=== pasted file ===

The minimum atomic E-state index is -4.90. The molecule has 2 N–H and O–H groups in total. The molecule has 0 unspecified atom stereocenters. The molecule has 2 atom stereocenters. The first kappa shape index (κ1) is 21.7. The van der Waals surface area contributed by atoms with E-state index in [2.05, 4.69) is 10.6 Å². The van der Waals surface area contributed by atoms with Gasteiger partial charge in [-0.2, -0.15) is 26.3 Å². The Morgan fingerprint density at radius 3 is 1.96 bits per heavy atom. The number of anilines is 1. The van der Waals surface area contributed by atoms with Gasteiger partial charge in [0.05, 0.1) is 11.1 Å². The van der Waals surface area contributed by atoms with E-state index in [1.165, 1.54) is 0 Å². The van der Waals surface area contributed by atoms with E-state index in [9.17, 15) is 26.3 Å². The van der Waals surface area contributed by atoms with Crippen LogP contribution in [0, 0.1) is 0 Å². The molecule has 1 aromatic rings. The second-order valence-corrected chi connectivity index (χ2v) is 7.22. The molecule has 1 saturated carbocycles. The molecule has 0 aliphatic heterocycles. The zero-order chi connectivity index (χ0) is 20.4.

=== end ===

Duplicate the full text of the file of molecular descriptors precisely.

The minimum atomic E-state index is -4.90. The molecule has 2 N–H and O–H groups in total. The molecule has 0 unspecified atom stereocenters. The molecule has 2 atom stereocenters. The first kappa shape index (κ1) is 21.7. The van der Waals surface area contributed by atoms with E-state index in [2.05, 4.69) is 10.6 Å². The van der Waals surface area contributed by atoms with Gasteiger partial charge in [-0.2, -0.15) is 26.3 Å². The Morgan fingerprint density at radius 3 is 1.96 bits per heavy atom. The number of anilines is 1. The van der Waals surface area contributed by atoms with Gasteiger partial charge in [0.05, 0.1) is 11.1 Å². The van der Waals surface area contributed by atoms with E-state index in [1.165, 1.54) is 0 Å². The van der Waals surface area contributed by atoms with E-state index in [9.17, 15) is 26.3 Å². The van der Waals surface area contributed by atoms with Crippen LogP contribution in [0, 0.1) is 0 Å². The molecule has 1 aromatic rings. The second-order valence-corrected chi connectivity index (χ2v) is 7.22. The molecule has 1 saturated carbocycles. The molecule has 0 aliphatic heterocycles. The zero-order chi connectivity index (χ0) is 20.4.